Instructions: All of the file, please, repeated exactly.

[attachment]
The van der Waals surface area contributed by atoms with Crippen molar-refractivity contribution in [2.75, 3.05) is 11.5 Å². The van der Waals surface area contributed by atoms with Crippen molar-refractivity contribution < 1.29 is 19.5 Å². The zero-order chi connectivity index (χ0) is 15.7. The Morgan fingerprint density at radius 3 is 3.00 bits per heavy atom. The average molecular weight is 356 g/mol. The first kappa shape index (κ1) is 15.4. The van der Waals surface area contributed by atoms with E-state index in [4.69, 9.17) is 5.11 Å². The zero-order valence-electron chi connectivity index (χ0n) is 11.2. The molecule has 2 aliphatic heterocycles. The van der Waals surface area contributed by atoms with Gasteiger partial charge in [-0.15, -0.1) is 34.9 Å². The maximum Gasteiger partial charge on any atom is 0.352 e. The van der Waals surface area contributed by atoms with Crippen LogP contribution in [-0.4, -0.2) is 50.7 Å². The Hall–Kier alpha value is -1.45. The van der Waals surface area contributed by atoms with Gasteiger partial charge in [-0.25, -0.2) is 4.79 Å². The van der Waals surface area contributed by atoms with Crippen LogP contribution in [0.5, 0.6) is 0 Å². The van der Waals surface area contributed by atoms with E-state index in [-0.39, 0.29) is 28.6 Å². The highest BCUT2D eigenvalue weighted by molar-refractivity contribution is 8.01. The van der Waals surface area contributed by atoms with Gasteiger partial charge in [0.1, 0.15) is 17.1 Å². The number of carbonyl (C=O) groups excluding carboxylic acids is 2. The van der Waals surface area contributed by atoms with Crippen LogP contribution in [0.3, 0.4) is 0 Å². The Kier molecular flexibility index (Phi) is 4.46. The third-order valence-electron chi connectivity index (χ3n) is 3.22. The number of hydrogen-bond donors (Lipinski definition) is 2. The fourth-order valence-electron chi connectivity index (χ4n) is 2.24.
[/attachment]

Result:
The van der Waals surface area contributed by atoms with Crippen molar-refractivity contribution in [2.75, 3.05) is 11.5 Å². The van der Waals surface area contributed by atoms with Crippen molar-refractivity contribution < 1.29 is 19.5 Å². The zero-order chi connectivity index (χ0) is 15.7. The Morgan fingerprint density at radius 3 is 3.00 bits per heavy atom. The average molecular weight is 356 g/mol. The first kappa shape index (κ1) is 15.4. The van der Waals surface area contributed by atoms with E-state index in [4.69, 9.17) is 5.11 Å². The zero-order valence-electron chi connectivity index (χ0n) is 11.2. The molecule has 2 aliphatic heterocycles. The van der Waals surface area contributed by atoms with Gasteiger partial charge in [-0.15, -0.1) is 34.9 Å². The maximum Gasteiger partial charge on any atom is 0.352 e. The van der Waals surface area contributed by atoms with Crippen LogP contribution in [-0.4, -0.2) is 50.7 Å². The Hall–Kier alpha value is -1.45. The van der Waals surface area contributed by atoms with Gasteiger partial charge in [-0.25, -0.2) is 4.79 Å². The van der Waals surface area contributed by atoms with Crippen LogP contribution in [0.5, 0.6) is 0 Å². The van der Waals surface area contributed by atoms with E-state index in [-0.39, 0.29) is 28.6 Å². The highest BCUT2D eigenvalue weighted by molar-refractivity contribution is 8.01. The van der Waals surface area contributed by atoms with Gasteiger partial charge in [0.1, 0.15) is 17.1 Å². The number of carbonyl (C=O) groups excluding carboxylic acids is 2. The van der Waals surface area contributed by atoms with Crippen LogP contribution in [0.3, 0.4) is 0 Å². The Kier molecular flexibility index (Phi) is 4.46. The third-order valence-electron chi connectivity index (χ3n) is 3.22. The number of hydrogen-bond donors (Lipinski definition) is 2. The fourth-order valence-electron chi connectivity index (χ4n) is 2.24.